On December 7, 2021, United States District Court Judge R. Stan Baker at the Southern District of Georgia granted Plaintiffs’ motion to enjoin the Biden administration “from enforcing the vaccine mandate for federal contractors and subcontractors in all covered contracts in any state or territory.” Specifically, the Court determined that “Plaintiffs will likely succeed in their claim that the President exceeded the authorization given to him by Congress through the Federal Property and Administrative Services Act [(the “Procurement Act”)] when issuing Executive Order 14042.”
Plaintiffs are several states, all led by Republican governors, and several agencies of those states. They sought an injunction against the Biden Administration’s Executive Order 14042 (“EO 14042”). The EO requires, among other things, certain federal contractors and subcontractors to ensure their employees are fully vaccinated against SARS CoV-2 (“COVID-19”). The Associated Builders and Contractors, Inc. (“ABC”) and ABC of Georgia also moved to intervene in the action and filed their own motion for preliminary injunction, seeking the same relief as the State, Governor, and agency Plaintiffs.
Judge Baker found that Plaintiffs had a high likelihood of success on the merits of at least one of their claims. The Court noted that the Procurement Act gives the President authority to issue executive orders with the goal of “economy and efficiency.” However, the Court concluded that EO 14042 was functionally a public health regulation that had a major impact on the economy as a whole. Likewise, the Court found that Plaintiffs could likely prove that EO 14042 goes beyond Congress’s grant of authority to the President regarding administrative and management issues. Nor does EO 14042 “have a sufficient nexus to the purposes of the Procurement Act.” For these arguments, the Court relies heavily on AFLCIO. v. Kahn, 618 F.2d 784 (D.C. Cir. 1979). Kahn found that the President had “particularly direct and broad-ranging authority over those larger administrative and management issues.” Defendants also did not point to any case where the Procurement Act authorized sweeping public health measures.
Defendants specifically challenged the Plaintiffs’ standing to sue because they had not been harmed by EO 14042. However, the Court pointed to affidavits and testimony from Georgia Tech witnesses showing that the institution was already subject to a NASA contract that contained the vaccine mandate language.
The standard for a preliminary injunction requires Plaintiffs to show: (1) a likelihood of success on the merits; (2) irreparable harm; and (3) the balance of the harms to the Plaintiffs for not granting the injunction outweighs the harm to Defendants for granting it.
On irreparable harm, the court found that time and effort spent on administrative costs and burdens in the past and going forward constitute compliance costs from EO 14042, constituted irreparable harm for which an injunction would be appropriate. Similarly, the balance of the harms favors Plaintiffs because ABC members could lose their financial lives, and Plaintiffs would have to decide how to reassign employees who choose not to comply with the mandate.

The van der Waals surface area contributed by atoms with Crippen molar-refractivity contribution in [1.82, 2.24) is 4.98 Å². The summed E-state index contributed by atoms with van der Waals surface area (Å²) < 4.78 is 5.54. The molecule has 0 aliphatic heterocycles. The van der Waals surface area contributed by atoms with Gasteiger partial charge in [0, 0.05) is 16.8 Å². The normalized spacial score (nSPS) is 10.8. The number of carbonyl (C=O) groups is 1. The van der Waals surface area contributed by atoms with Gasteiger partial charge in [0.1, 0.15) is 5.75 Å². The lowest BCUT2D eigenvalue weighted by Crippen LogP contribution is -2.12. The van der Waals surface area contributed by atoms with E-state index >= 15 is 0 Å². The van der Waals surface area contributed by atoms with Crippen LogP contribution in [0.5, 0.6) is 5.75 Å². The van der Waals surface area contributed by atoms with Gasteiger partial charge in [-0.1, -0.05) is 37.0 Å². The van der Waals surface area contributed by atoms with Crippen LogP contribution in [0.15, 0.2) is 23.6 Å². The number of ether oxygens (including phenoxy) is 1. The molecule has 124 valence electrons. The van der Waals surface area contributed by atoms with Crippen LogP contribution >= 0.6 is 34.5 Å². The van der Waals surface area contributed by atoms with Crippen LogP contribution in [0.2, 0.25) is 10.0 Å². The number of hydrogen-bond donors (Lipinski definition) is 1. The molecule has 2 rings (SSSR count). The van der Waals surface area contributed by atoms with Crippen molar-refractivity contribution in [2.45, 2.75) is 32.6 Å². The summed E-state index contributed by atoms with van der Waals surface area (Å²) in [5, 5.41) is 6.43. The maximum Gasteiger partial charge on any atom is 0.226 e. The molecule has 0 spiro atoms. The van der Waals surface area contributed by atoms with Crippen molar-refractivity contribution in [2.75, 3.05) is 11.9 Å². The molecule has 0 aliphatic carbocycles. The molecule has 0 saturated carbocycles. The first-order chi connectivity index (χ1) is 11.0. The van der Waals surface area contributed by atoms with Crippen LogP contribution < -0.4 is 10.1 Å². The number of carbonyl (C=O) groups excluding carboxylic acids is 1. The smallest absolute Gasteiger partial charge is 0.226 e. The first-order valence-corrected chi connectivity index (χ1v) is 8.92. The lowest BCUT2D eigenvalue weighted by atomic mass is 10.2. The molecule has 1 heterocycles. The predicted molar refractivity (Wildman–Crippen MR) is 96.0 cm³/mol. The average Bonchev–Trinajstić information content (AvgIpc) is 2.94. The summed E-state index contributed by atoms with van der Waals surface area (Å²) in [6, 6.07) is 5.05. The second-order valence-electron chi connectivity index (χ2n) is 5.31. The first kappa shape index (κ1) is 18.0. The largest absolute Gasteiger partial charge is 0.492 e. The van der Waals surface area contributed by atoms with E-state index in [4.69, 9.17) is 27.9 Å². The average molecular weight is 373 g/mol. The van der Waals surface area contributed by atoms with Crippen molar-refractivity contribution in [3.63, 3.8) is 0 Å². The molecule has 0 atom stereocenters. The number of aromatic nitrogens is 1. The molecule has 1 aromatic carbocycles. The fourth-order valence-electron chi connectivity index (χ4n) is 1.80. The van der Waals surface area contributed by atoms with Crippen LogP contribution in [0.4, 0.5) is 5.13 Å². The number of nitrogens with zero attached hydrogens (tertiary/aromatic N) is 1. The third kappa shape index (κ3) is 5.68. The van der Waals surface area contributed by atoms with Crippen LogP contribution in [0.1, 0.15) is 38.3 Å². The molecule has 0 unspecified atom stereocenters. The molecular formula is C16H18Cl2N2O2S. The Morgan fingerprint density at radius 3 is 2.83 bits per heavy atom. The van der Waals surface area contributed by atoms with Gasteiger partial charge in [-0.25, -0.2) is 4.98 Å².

Of course, the Court was not required to issue a nationwide injunction; it could have enjoined the mandate only for the Southern District of Georgia, or just for those jurisdictions who were Plaintiffs to the action. However, Judge Baker relied heavily on ABC’s nationwide presence when deciding to issue the injunction for all U.S. states and territories. He concluded that it would be difficult to limit the injunction to particular states or regions because ABC has members operating on federal contracts in nearly every state.
Although the Court acknowledged the clear effectiveness of the COVID-19 vaccines, it decided that “even in times of crisis this Court must preserve the rule of law and ensure that all branches of government act within the bounds of their constitutionally granted authorities.” Consequently, as a result of the decision, the Biden Administration may not enforce the federal vaccine mandate for federal contractors and subcontractors for the foreseeable future. This decision, critically, has no impact on the other vaccine mandate from OSHA concerning employers with at least 100 employees, which is likewise embroiled in litigation.
In light of the Decision, the Office of Management and Budget (“OMB”) issued additional guidance that it will not enforce EO 14042 in any state or territory covered by the nationwide injunction. And on December 20, 2021, the U.S. Court of Appeals for the Eleventh Circuit refused to stay the injunction pending the Administration’s appeal, meaning the stay will remain in place for the time being.
Read the full Southern District of Georgia decision here.